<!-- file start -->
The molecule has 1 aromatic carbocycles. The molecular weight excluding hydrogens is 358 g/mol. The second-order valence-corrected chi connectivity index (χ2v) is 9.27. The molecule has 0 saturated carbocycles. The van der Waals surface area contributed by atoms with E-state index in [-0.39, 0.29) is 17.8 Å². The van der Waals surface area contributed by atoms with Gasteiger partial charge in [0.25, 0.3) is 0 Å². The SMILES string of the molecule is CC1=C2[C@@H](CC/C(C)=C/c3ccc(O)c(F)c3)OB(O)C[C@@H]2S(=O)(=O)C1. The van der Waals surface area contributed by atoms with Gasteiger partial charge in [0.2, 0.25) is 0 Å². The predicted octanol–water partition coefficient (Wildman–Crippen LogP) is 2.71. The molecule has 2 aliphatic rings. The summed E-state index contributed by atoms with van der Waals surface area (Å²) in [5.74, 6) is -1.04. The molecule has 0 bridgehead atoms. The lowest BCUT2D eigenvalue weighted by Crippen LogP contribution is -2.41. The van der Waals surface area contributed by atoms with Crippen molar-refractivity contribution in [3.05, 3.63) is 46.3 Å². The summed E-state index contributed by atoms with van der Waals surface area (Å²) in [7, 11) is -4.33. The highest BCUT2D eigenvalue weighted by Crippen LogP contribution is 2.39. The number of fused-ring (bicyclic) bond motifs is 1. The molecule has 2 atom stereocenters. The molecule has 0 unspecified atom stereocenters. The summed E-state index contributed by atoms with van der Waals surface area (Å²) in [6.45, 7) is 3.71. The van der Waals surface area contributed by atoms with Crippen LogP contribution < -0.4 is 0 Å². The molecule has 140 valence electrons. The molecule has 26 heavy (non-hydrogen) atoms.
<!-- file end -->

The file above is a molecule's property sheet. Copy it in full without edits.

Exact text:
The molecule has 1 aromatic carbocycles. The molecular weight excluding hydrogens is 358 g/mol. The second-order valence-corrected chi connectivity index (χ2v) is 9.27. The molecule has 0 saturated carbocycles. The van der Waals surface area contributed by atoms with E-state index in [-0.39, 0.29) is 17.8 Å². The van der Waals surface area contributed by atoms with Gasteiger partial charge in [0.25, 0.3) is 0 Å². The SMILES string of the molecule is CC1=C2[C@@H](CC/C(C)=C/c3ccc(O)c(F)c3)OB(O)C[C@@H]2S(=O)(=O)C1. The van der Waals surface area contributed by atoms with Gasteiger partial charge in [0.2, 0.25) is 0 Å². The predicted octanol–water partition coefficient (Wildman–Crippen LogP) is 2.71. The molecule has 2 aliphatic rings. The summed E-state index contributed by atoms with van der Waals surface area (Å²) in [5.74, 6) is -1.04. The molecule has 0 bridgehead atoms. The lowest BCUT2D eigenvalue weighted by Crippen LogP contribution is -2.41. The van der Waals surface area contributed by atoms with Crippen molar-refractivity contribution in [3.05, 3.63) is 46.3 Å². The summed E-state index contributed by atoms with van der Waals surface area (Å²) in [7, 11) is -4.33. The highest BCUT2D eigenvalue weighted by Crippen LogP contribution is 2.39. The number of fused-ring (bicyclic) bond motifs is 1. The molecule has 2 atom stereocenters. The molecule has 0 unspecified atom stereocenters. The summed E-state index contributed by atoms with van der Waals surface area (Å²) in [6.45, 7) is 3.71. The van der Waals surface area contributed by atoms with Crippen LogP contribution < -0.4 is 0 Å². The molecule has 140 valence electrons. The molecule has 26 heavy (non-hydrogen) atoms.